Abstract: In situations with non-manipulable exposures, interventions can be targeted to shift the distribution of intermediate variables between exposure groups to define interventional disparity indirect effects. In this work, we present a theoretical study of identification and nonparametric estimation of the interventional disparity indirect effect among the exposed. The targeted estimand is intended for applications examining the outcome risk among an exposed population for which the risk is expected to be reduced if the distribution of a mediating variable was changed by a (hypothetical) policy or health intervention that targets the exposed population specifically. We derive the nonparametric efficient influence function, study its double robustness properties and present a targeted minimum loss-based estimation (TMLE) procedure. All theoretical results and algorithms are provided for both uncensored and right-censored survival outcomes. With offset in the ongoing discussion of the interpretation of non-manipulable exposures, we discuss relevant interpretations of the estimand under different sets of assumptions of no unmeasured confounding and provide a comparison of our estimand to other related estimands within the framework of interventional (disparity) effects. Small-sample performance and double robustness properties of our estimation procedure are investigated and illustrated in a simulation study.
4.Evaluating Dynamic Conditional Quantile Treatment Effects with Applications in Ridesharing
Authors:Ting Li, Chengchun Shi, Zhaohua Lu, Yi Li, Hongtu Zhu
Abstract: Many modern tech companies, such as Google, Uber, and Didi, utilize online experiments (also known as A/B testing) to evaluate new policies against existing ones. While most studies concentrate on average treatment effects, situations with skewed and heavy-tailed outcome distributions may benefit from alternative criteria, such as quantiles. However, assessing dynamic quantile treatment effects (QTE) remains a challenge, particularly when dealing with data from ride-sourcing platforms that involve sequential decision-making across time and space. In this paper, we establish a formal framework to calculate QTE conditional on characteristics independent of the treatment. Under specific model assumptions, we demonstrate that the dynamic conditional QTE (CQTE) equals the sum of individual CQTEs across time, even though the conditional quantile of cumulative rewards may not necessarily equate to the sum of conditional quantiles of individual rewards. This crucial insight significantly streamlines the estimation and inference processes for our target causal estimand. We then introduce two varying coefficient decision process (VCDP) models and devise an innovative method to test the dynamic CQTE. Moreover, we expand our approach to accommodate data from spatiotemporal dependent experiments and examine both conditional quantile direct and indirect effects. To showcase the practical utility of our method, we apply it to three real-world datasets from a ride-sourcing platform. Theoretical findings and comprehensive simulation studies further substantiate our proposal.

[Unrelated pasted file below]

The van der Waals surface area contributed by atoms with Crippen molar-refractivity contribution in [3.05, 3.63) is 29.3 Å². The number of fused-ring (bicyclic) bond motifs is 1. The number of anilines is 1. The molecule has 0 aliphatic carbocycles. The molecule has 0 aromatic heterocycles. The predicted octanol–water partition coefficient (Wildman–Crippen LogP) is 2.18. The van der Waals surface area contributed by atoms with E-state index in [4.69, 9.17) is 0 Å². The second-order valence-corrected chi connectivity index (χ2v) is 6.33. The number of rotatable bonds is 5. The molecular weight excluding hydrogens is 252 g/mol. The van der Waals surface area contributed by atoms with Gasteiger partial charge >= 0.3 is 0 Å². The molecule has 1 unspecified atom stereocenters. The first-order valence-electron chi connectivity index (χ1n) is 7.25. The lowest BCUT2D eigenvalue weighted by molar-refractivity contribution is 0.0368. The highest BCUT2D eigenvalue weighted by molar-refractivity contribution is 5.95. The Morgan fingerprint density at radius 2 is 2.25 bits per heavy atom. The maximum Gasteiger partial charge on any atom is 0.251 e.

5.Exploring Uniform Finite Sample Stickiness
Authors:Susanne Ulmer, Do Tran Van, Stephan F. Huckemann